The Koni’s are an improvement over the Illumina’s in my opinion. You need to get used to not having a way to tell where you are at as the Koni does not have an indicator, but the adjustment range is much wider and you can really feel the difference when you make a change. I never really noticed differences when I adjusted the Tokico’s, whereas I can definitely feel the difference when I adjust the Koni’s. My car is fitted with 160in-lb front and 180in-lb rear springs that lower it about 1.5 inches from stock. Note that these spring rates are similar to most aftermarket spring sets for Z-Cars, at roughly 2X stiffer than stock springs. At full stiff on the Koni adjustment the car is too harsh, but at full soft, it is comfortable (to me) for street use, I like the ride. I have not auto-crossed the car yet, but expect the full stiff setting will work very well." Ian Stewart.

I don't see how your car would be the perfect choice, you've large wheels, small tyre profile, hard bushings everywhere and used springs.

  • Like 2

Share this post


Link to post
Share on other sites

 

1 hour ago, Jason240z said:

I don't see how your car would be the perfect choice, you've large wheels, small tyre profile, hard bushings everywhere and used springs.

It is a good example of how these cars are regulary upgraded with more modern wheels, tires, springs, bushings, etc. that many people use today.  Each of those steps takes some compliance out of the suspension's motion and sharpens the feedback up to the driver and passenger.  These cars will normally use a slightly higher initial rebound damping adjustment setting than will a truly stock car with softer springs, taller sidewall tires, etc. might.  The stock cars will normally be adjusted to at or near the full soft adjustment setting and the modified car will likely have a higher initial setting however it will rarely be even halfway into the full available adjustment range.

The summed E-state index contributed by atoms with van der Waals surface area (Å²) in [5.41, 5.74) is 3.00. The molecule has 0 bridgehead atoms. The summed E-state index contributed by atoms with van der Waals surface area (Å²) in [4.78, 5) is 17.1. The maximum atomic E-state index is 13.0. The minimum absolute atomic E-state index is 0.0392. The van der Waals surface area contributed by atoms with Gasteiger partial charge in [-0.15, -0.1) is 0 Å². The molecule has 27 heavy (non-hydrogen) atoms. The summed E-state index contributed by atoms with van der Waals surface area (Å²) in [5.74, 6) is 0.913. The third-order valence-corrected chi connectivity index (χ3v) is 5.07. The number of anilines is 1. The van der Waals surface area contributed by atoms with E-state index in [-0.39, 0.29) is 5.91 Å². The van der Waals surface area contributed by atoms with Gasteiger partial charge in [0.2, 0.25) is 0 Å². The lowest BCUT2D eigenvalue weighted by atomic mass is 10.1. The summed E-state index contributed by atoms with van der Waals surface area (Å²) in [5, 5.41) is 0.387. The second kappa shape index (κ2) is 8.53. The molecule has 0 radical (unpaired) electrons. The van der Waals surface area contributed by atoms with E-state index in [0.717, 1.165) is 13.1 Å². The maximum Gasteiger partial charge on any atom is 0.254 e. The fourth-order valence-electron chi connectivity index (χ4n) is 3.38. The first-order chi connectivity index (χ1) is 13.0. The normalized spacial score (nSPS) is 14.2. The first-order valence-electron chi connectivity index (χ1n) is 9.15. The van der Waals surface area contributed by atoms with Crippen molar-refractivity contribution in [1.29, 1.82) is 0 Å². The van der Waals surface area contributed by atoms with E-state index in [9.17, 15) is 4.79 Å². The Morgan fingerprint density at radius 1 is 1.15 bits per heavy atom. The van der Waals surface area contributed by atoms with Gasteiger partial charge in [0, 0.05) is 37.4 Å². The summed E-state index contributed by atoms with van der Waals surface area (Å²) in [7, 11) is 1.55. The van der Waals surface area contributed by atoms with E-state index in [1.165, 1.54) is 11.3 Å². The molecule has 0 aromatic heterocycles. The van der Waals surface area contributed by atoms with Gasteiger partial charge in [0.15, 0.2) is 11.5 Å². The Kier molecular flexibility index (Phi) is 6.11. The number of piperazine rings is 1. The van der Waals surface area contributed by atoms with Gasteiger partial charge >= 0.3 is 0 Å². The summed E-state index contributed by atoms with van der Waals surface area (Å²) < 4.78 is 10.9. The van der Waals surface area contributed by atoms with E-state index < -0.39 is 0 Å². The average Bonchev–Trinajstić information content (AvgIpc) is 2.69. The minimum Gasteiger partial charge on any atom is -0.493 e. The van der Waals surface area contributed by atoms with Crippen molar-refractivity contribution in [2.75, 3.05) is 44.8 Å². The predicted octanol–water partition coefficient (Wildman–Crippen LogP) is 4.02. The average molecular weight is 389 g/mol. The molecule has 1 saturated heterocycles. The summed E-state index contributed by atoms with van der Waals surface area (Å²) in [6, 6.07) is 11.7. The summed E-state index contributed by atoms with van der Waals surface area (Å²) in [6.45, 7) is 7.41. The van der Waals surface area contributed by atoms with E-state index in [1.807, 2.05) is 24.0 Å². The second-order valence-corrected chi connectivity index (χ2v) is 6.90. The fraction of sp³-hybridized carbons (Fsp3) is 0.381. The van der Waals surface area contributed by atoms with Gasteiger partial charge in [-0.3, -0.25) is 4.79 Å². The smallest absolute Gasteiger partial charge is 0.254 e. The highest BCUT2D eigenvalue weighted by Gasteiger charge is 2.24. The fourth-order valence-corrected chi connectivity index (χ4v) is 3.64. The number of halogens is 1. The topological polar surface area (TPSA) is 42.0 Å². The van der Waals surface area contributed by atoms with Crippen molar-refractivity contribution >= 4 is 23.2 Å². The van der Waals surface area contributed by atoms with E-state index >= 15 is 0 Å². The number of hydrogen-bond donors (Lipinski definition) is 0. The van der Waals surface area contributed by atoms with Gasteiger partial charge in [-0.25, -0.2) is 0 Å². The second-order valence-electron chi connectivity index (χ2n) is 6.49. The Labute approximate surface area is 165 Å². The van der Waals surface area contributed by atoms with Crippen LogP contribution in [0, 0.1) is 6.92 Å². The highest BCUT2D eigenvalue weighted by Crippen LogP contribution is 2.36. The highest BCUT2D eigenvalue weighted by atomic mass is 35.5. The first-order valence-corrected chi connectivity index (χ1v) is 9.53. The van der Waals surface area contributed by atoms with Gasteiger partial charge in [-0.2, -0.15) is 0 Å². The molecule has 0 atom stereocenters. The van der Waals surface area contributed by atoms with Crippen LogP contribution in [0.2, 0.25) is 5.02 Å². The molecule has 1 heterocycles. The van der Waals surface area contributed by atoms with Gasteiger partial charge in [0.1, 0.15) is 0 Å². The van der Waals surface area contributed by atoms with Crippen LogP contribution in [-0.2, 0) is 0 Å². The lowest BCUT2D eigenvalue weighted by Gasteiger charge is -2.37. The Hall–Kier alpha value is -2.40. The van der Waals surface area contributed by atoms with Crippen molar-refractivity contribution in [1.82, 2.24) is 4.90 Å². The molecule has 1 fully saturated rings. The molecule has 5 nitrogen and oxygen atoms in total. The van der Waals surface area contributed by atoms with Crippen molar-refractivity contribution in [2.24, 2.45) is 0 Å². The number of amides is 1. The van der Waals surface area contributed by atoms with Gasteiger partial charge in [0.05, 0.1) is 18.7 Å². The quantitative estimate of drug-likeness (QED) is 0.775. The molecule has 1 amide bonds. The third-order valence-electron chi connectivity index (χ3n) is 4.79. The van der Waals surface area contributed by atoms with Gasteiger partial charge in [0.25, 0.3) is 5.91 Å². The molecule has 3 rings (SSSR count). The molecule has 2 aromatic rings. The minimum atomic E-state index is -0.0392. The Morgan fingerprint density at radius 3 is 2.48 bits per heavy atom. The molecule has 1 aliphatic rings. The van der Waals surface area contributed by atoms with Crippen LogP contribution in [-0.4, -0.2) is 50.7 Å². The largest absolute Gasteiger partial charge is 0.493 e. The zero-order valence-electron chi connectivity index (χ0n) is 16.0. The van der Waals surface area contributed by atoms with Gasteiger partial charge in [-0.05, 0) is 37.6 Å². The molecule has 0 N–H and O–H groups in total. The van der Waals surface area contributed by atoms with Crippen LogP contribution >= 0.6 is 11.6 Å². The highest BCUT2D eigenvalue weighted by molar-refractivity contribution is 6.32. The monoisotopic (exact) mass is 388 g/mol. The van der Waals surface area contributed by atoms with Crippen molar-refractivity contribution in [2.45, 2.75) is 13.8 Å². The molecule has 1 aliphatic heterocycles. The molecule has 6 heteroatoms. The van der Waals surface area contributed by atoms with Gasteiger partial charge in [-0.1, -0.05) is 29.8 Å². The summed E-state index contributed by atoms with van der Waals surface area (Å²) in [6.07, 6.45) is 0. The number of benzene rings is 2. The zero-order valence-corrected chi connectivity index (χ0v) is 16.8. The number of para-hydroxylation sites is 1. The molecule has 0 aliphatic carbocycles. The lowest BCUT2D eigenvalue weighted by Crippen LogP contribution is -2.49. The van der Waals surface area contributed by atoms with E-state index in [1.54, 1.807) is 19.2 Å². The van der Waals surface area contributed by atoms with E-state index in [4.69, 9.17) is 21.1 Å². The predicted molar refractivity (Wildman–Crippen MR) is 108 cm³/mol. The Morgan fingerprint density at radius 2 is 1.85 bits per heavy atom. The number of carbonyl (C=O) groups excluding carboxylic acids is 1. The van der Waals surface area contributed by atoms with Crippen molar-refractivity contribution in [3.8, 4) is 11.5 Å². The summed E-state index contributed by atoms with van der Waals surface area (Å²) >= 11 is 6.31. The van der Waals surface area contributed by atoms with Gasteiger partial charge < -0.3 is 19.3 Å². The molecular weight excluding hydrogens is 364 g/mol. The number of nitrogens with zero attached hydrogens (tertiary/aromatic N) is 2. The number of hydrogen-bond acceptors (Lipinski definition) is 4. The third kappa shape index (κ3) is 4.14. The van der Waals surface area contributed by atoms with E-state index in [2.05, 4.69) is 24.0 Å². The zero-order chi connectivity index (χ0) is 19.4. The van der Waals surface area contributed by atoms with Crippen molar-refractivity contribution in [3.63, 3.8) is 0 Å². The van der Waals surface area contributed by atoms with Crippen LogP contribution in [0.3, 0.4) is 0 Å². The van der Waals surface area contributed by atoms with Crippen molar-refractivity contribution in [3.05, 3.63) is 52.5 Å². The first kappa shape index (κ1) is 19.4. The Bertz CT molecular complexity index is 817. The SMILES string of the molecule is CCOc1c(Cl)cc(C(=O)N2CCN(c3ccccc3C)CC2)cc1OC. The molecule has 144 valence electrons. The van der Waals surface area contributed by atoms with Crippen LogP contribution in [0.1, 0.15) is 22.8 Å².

This helps show that the new KONI Sport option meets its goal to cover a broad range of enthusiast Z-cars, whether fully stock, upgraded with modern parts but still needing a very streetable characteristic, or for even more aggressive cars for autocross. track days, etc..  If we had fixed damper valving with no damping adjustment to help work with a range of stock or upgraded performance parts, then there would be greater concern about needing multiple strut part numbers to cover the range of cars. Being adjustable lets the car owner match to his own upgrades, handling and ride preferences, local road conditions, weekend competition goals if any, and also compensate for long term wear.

  • Like 2

Share this post


Link to post
Share on other sites

Create an account or sign in to comment

You need to be a member in order to leave a comment

Create an account

Sign up for a new account in our community. It's easy!

Register a new account

Sign in

Already have an account? Sign in here.

Sign In Now

×
×
  • Create New...

Important Information

By using this site, you agree to our Terms of Use. We have placed cookies on your device to help make this website better. You can adjust your cookie settings, otherwise we'll assume you're okay to continue.